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LORD AND LADY BARHAM,
WITHOUT ANY OF THAT ADULATION,
AUTHOR TO DESPISE HIMSELF,
AS A SMALL TESTIMONY TO PERSONAL AMIABLENESS,
DOMESTIC VIRTUE, AND EVANGELICAL RELIGION:
AS A LIVELY EXPRESSION OF HOPE,
THAT THEIR OFFSPRING MAY CALL THEIR PARENTS BLESSED, IN
FOLLOWING THEIR EXAMPLE:
AS A GRATEFUL ACKNOWLEDGMENT OF THE
INSTANCES OF THEIR FRIENDSHIP, WITH WHICH HE HAS
AS AFFORDING AN OPPORTUNITY
TO SUBSCRIBE HIMSELF THUS PUBLICLY, WITH EVERY
SENTIMENT OF RESPECT AND ESTEEM,
AND HER LADYSHIP's
OBLIGED AND HUMBLE SERVANT,
Bath; Dec. 26th, 1828.
A publication is not rendered improper or need. less, because works of a similar nature have preceded it. Little would ever issue from the press, if such a principle were admitted. For what new thing is there under the sun ? Neither is an author in this case supposed to undervalue the labours of those who have gone before him. He only adds to their number, with his own probabilities of excitement. And he may awaken fresh attention in the minds even of those who have made use of his predecessors : while he may fall into the hands of some who have to begin this kind of reading. Every author, too, has not only his own connexions, but his own manner; and thus, as the tastes of readers vary, more can be gratified.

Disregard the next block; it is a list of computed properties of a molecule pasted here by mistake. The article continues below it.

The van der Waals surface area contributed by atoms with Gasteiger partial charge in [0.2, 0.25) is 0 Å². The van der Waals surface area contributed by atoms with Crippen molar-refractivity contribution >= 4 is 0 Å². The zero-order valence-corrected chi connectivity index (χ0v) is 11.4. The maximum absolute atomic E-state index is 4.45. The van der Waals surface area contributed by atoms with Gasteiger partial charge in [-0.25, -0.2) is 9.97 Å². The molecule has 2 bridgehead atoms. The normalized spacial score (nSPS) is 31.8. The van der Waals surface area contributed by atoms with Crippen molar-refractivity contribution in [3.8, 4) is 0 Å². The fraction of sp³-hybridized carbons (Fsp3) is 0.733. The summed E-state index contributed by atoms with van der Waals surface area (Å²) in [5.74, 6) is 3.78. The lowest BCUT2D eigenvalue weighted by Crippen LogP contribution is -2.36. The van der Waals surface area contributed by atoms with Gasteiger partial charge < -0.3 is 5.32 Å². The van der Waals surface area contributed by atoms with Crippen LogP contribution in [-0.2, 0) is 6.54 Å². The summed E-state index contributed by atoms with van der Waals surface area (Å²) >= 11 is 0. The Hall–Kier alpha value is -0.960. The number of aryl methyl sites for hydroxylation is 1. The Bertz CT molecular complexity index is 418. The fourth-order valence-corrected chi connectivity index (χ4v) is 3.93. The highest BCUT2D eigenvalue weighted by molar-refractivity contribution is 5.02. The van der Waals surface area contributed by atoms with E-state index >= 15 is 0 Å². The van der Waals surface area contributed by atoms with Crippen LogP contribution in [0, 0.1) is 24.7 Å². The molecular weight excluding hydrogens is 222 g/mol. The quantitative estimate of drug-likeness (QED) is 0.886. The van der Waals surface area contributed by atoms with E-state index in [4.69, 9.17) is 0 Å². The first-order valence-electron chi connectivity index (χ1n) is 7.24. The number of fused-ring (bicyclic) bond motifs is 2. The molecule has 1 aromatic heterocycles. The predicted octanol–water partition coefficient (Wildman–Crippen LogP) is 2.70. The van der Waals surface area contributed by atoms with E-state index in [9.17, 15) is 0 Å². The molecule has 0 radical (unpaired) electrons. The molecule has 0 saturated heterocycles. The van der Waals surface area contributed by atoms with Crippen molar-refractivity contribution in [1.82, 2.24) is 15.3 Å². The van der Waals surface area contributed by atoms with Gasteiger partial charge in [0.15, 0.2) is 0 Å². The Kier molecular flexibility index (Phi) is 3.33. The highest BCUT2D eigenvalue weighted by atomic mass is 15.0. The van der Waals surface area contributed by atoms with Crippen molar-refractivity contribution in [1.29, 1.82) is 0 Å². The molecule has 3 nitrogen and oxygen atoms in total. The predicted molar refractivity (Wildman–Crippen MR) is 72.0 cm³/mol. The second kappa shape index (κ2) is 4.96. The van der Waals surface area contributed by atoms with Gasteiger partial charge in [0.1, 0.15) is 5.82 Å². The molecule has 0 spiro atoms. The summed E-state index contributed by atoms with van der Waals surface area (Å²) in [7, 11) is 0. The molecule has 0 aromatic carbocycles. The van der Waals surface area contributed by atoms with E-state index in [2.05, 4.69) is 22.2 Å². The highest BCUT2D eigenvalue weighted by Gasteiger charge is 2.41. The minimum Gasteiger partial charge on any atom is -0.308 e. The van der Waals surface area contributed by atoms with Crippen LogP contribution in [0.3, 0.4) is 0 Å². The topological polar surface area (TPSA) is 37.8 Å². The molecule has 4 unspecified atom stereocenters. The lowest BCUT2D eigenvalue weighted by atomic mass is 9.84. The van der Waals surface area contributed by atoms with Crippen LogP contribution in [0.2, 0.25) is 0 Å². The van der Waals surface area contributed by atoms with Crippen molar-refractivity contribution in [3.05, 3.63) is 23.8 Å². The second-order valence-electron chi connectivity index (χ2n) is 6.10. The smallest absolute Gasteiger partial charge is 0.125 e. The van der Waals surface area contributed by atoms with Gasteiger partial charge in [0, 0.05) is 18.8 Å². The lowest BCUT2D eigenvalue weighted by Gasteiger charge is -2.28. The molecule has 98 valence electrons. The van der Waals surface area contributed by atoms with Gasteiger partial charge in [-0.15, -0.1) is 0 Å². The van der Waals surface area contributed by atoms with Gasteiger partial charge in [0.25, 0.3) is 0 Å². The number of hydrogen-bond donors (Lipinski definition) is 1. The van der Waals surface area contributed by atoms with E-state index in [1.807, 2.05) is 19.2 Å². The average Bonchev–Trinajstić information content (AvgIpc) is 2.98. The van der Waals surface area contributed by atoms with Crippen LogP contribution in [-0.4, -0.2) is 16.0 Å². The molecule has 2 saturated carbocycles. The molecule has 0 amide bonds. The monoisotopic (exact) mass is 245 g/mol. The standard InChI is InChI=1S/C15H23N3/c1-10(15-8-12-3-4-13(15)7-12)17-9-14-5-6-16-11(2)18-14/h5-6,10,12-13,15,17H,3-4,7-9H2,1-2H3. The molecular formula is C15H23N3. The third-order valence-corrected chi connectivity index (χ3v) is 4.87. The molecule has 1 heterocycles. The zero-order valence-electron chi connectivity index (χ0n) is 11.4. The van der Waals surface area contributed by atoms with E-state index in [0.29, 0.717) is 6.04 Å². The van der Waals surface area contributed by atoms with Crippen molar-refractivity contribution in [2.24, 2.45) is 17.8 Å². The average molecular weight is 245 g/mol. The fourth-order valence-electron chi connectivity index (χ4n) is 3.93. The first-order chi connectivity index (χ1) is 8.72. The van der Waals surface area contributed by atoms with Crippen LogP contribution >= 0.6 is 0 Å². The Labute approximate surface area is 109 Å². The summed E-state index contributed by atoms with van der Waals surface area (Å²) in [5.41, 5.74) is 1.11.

The following pages, it is believed, will be found to differ a little from works of the same species; especially in making the exercises always express more fully the import of the textual motto at the head of them; in the arrangement of a greater diversity of subjects; in the selection of more passages from the less observed and less improved parts of Scripture ; and in the seizure of hints of instruction from the more indirect and incidental strokes of the Sacred Penmen.
The work has, in some measure, been its own reward: but it required the author to sacrifice almost needful repose and relaxation, in seizing every spare moment from the engrossing duties of a large and important station. And the work was, he confesses, much more arduous in the execution than he had apprehended in the prospect. The chief difficulty arose from the necessity of so much compression and brevity. It was found no easy thing, in two or three pages, not only to secure the spirit of the passage; but to give it some illustration and effect, by glimpses of scenery, and glances at historical facts and traits of character—where diffusion and particularity were forbidden. While he makes no scruple to avow that this was his wish and design, he laments sincerely that he has not more perfectly succeeded in accomplishing them. Leisure, and an exclusive dedication of himself to the plan, for some months, or